CAVES IN IS­RAEL NOW A WORLD HER­ITAGE SITE

The Jewish Chronicle - - LIFE -

MIL­LEN­NIA-OLD MAN-MADE cave tun­nels lo­cated just out­side Jerusalem have been de­clared a World Her­itage site.

The caves of Beit Gu­vrin-Mare­sha — dubbed a city un­der a city — were used by Jewish rebels dur­ing a re­volt against the Ro­mans.

These in­tri­cate caves, ex­ca­vated from a thick and ho­moge­nous layer of soft chalk in Lower Judea, are sit­u­ated be­low the an­cient twin towns of Mare­sha and Beit Gu­vrin lo­cated just off the Bet ShemeshKiryat Gat road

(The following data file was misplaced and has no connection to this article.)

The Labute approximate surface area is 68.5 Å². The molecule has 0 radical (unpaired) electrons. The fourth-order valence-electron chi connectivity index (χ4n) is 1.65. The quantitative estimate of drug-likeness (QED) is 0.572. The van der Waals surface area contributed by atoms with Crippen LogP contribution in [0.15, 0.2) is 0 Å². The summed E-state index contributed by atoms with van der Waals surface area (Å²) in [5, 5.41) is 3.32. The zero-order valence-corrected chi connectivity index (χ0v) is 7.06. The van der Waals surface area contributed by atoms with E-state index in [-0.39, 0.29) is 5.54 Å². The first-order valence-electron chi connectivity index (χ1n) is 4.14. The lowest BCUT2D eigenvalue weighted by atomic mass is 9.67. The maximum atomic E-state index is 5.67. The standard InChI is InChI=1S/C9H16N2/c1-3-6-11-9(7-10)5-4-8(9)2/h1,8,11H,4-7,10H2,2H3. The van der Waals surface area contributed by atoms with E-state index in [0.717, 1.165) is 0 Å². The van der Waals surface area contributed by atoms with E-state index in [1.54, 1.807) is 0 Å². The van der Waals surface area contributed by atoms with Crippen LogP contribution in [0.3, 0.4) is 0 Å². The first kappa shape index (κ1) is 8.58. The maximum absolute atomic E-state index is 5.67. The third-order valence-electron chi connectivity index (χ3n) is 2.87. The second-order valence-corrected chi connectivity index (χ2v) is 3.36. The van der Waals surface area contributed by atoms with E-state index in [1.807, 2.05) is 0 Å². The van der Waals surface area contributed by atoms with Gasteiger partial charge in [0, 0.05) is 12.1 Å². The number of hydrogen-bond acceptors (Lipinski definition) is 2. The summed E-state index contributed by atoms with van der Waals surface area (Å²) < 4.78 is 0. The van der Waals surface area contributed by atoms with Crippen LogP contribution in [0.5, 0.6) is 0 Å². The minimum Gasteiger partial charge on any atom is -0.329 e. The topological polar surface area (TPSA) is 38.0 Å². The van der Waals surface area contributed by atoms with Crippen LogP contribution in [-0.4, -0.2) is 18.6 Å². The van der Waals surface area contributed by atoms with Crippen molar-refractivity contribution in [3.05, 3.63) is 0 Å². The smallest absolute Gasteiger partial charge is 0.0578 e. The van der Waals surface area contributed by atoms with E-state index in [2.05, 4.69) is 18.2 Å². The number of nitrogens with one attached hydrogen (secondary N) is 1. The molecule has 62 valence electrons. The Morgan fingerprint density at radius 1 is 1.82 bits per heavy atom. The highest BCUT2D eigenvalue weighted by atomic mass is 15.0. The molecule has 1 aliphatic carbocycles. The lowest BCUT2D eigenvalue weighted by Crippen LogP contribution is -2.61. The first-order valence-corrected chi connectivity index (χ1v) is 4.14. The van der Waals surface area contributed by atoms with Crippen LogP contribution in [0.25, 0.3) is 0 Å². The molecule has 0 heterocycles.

They have been used as quar­ries, burial sites, baths, store­rooms and hide­outs in trou­bled times for thou­sands of years from the Iron Age to the Cru­sades.

The com­plex un­der­ground cis­tern sys­tems were used by the towns­folk of Mare­sha dur­ing the Hel­len­sitic pe­riod.

This new UNESCO award was an­nounced in Qatar last week by the World Her­itage com­mit­tee. It brings the to­tal World Her­itage sites in Is­rael to eight.

These in­clude Masada, the Old City of Acre and the Ba­hai Holy Shrines in Haifa.

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